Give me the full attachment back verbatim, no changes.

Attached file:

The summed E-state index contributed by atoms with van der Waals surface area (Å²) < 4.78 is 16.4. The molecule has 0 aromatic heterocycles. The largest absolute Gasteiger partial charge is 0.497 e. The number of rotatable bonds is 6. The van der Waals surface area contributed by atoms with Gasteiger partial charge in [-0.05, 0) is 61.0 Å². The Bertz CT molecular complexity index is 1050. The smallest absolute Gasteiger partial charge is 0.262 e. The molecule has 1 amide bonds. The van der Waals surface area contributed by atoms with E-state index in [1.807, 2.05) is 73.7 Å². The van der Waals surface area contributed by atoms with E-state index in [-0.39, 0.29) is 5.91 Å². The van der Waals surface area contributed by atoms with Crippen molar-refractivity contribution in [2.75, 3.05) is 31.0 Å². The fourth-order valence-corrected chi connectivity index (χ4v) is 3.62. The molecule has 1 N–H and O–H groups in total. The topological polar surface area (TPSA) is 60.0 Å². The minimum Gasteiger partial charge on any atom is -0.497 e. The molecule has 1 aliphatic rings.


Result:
The summed E-state index contributed by atoms with van der Waals surface area (Å²) < 4.78 is 16.4. The molecule has 0 aromatic heterocycles. The largest absolute Gasteiger partial charge is 0.497 e. The number of rotatable bonds is 6. The van der Waals surface area contributed by atoms with Gasteiger partial charge in [-0.05, 0) is 61.0 Å². The Bertz CT molecular complexity index is 1050. The smallest absolute Gasteiger partial charge is 0.262 e. The molecule has 1 amide bonds. The van der Waals surface area contributed by atoms with E-state index in [1.807, 2.05) is 73.7 Å². The van der Waals surface area contributed by atoms with E-state index in [-0.39, 0.29) is 5.91 Å². The van der Waals surface area contributed by atoms with Crippen molar-refractivity contribution in [2.75, 3.05) is 31.0 Å². The fourth-order valence-corrected chi connectivity index (χ4v) is 3.62. The molecule has 1 N–H and O–H groups in total. The topological polar surface area (TPSA) is 60.0 Å². The minimum Gasteiger partial charge on any atom is -0.497 e. The molecule has 1 aliphatic rings.